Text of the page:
The Metabolisms Mortal Enemy: Advanced Glycation End Products

Date: 2020-05-01 22:35:12

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What Are AGEs & Why Are They Bad?

Advanced Glycation End Products (AGEs) are proteins or lipids that get chemically modified by the attachment of sugars. Inside the body, this chemical modification by sugar can both impair the normal healthy function of certain proteins and lipids and bestow upon those proteins or lipids new harmful functions.

AGEs, as their name cleverly implies, contribute to all manner of chronic diseases, including diabetes, heart disease, and neurodegenerative diseases, like Alzheimer’s. They do so by:

Cross-linking collagen proteins, the main structural protein of the body and of blood vessels, impairing the function of blood vessels and trapping oxLDL inside arterial plaques.
Speaking of LDL, the glycation of LDL increases its propensity to become oxidized and, thus, become atherogenic.

AGEs also have their own receptors on many cells, named Receptor for AGEs (RAGE). Activation of the RAGE receptor causes oxidative stress within cells and causes the activation of NFkB within cells, a master transcription factor regulator of inflammation. Therefore, AGEs cause both oxidative stress and inflammation, the two foundations of chronic disease!

Three examples include:

HbA1c — Glycated haemoglobin protein in red blood cells is a primary marker for diabetes. (You want your HbA1c less than 5.7%.)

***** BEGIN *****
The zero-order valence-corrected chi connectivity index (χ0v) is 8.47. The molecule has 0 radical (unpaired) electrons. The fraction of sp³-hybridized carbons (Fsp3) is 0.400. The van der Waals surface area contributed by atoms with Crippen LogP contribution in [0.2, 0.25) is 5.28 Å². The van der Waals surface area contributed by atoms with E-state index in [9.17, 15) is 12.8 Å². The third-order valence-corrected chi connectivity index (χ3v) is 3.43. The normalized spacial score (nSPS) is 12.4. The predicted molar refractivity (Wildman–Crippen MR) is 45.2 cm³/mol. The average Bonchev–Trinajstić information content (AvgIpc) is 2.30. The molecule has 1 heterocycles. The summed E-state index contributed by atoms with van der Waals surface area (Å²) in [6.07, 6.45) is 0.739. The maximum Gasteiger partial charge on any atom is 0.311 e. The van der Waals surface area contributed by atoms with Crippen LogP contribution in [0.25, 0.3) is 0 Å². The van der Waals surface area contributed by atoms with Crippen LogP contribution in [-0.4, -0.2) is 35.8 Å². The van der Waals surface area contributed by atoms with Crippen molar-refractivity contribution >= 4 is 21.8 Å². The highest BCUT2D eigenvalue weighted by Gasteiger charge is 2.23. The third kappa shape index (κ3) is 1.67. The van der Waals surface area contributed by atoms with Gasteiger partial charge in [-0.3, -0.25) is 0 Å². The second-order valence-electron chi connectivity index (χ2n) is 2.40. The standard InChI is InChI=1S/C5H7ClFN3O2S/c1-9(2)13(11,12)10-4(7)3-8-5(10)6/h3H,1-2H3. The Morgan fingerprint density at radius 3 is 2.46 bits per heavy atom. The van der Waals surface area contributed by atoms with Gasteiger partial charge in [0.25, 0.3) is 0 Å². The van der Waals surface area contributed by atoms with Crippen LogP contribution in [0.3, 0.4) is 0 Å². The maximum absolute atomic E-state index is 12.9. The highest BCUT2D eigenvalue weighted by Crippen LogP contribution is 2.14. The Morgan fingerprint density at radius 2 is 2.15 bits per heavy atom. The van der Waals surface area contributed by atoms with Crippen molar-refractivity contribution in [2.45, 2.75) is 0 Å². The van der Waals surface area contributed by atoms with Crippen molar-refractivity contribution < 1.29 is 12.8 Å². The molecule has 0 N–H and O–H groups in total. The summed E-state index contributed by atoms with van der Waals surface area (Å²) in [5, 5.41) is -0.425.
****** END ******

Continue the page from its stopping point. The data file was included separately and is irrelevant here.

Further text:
Beta-Amyloid — Beta-Amyloid is the preeminent Alzheimer’s protein. More accurately, (Beta-Amyloid is the neurotoxic fragment of the amyloid precursor protein (APP)) it is the oligomers (not the plaques) of Beta-Amyloid that are neurotoxic. To the point, glycated Beta-Amyloid oligomers are the most neurotoxic of all!

Endogenous vs. Exogenous AGEs?

Endogenous AGEs are those produced within your body. For example, imagine you eat a bagel. That bagel is converted into sugar and those sugars attach to hemoglobin and LDL, making HbA1c and glycation LDL, which becomes atherogenic oxLDL.

Exogenous AGEs are those produced outside the body, i.e. are already present in food. Unfortunately, the foods containing the most AGEs include a lot of keto-approved (albeit dirty keto) foods, such as pan-seared meat. A pan-seared steak contains a whopping 9,000 kilounits (kU) per 100 grams of AGEs, as opposed to the bagel, which contains only 100 kU per 100 grams. However,…

Most of the AGEs in food come, not for the actual food product itself, but from the cooking process! Whereas that pan-seared steak contains 9,000 kU of AGEs per 100 grams, the raw version only contains 700 kU per 100 grams.

Reducing Endogenous AGEs

Easy… consume less sugar… go low-carb.

Reducing Exogenous AGEs

Here are three key tips for reducing your exogenous AGE intake:

Low temperature; moist heat; minimal time. Cooking at higher temperatures, dryer conditions, or for longer periods of time increases AGE production.

Marinate in an acid. Marinating your protein (meat, fish, etc.) in lemon juice or vinegar before cooking will reduce exogenous AGE production by 50% by blocking the Maillard reaction.

Journal of the American Dietetic Association, 2013 https://www.ncbi.nlm.nih.gov/pmc/articles/PMC3704564/

Cook with turmeric and black pepper, which also inhibit AGE formation.

Critical Reviews in Food Science and Nutrition, 2019 https://www.ncbi.nlm.nih.gov/pubmed/29185795
Masters Thesis, Kansas State University, 2013
https://pdfs.semanticscholar.org/9c0c/2af47d0e943bbe025a24b4ba0c437d7b7aee.pdf

Nicholas Norwitz – Oxford PhD Researcher and Harvard Med Student:
https://www.dpag.ox.ac.uk/team/nicholas-norwitz

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